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River, Road and Village
Private Collection, Scotland
Richard Wilson (1713/14-1782)
River, Road and Village
c.1750 (undated)
Oil on canvas
93 x 127.7 cm
36 5/8 x 50 1/4 in.
Private Collection, Scotland
284
P34
Edinburgh Charlotte Square 1950 (92); Edinburgh, National Gallery of Scotland, 1957 (18); Manchester 1957 (196)
Presumably bought in the 19th century
Painted over a dark grey ground. The horizon joins the hills with an unusual flatness but there are good areas of impasto.The figures are discrepant in scale. Other figures and a possibly a boat have been painted out in the foreground.
From the evidence of a photograph, Constable suggested that this might be one of the few landscapes that Wilson painted before he went to Italy, but believed that the costume indicated a later date of perhaps 1750-55. The locality has not been identified but the general character and details of the buildings are neither Welsh nor English, rather perhaps French. It may therefore be a reminiscence of Wilson's journey to Italy in 1750, perhaps a scene on the Loire, the Rhone or the Meuse. The most unusual part of the composition is the enclosed ecclesiastical building in the left background, suggesting perhaps a cemetery and chapel. The building itself, however, looks more English than French.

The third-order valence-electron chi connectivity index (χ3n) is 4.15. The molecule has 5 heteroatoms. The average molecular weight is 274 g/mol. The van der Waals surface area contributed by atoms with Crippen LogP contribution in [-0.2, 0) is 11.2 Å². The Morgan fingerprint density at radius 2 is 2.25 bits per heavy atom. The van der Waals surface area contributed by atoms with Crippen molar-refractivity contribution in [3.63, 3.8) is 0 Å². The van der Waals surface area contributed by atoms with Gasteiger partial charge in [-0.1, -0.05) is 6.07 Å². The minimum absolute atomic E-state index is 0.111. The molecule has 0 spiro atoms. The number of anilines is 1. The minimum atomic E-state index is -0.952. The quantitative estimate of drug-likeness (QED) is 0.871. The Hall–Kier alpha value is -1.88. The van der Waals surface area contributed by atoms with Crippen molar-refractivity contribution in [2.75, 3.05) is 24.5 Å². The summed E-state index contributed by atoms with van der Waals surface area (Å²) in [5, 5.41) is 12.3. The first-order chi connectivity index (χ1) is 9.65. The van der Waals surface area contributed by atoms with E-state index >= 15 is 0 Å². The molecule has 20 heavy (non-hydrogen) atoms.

This painting is unique in Wilson's oeuvre in both its composition and the highly-keyed colour. Also remarkable are the large expanse of sky and the uncharacteristically particularised tones of green. Ellis Waterhouse opined, 'the air of Italy is so strong and the effect of the design (which unexpectedly echoes Canaletto) so powerful, that we have to look hard to distinguish the British figures and hollyhocks and the British trees.'
Gosford cat. no. 284
Country Life, 22 September 1950; M. Davies, Burlington Magazine, November 1950, p. 319, fig. 17; Waterhouse 1953, p. 176, pl. 145; WGC, pp. 77 & 182, pl. 48a
Kate Lowry has noted: Simple weave linen support, glue lined. Pine stretcher not original, square mortice joints with two vertical and one horizontal cross-bar. Stretcher probably dates from lining. Clare Meredith's conservation report records white particles in ground erupting through paint surface and these are visible especially in the tree foliage at left. However the ground or underpaint layer appears to be a dark grey colour throughout the painting, visible through cracks in sky and where left unpainted in the foreground. The tree foliage is a fairly simple green throughout with more or less white added; quite different from Wilson's usual mixed greens and browns. There are no signs of reserves left for foliage against the sky. No vection cracks and no drying cracks present. Its high tone and lumpy ground suggest it could be an early work by Wilson, but more research is needed to discover what the view represents.
26/06/2019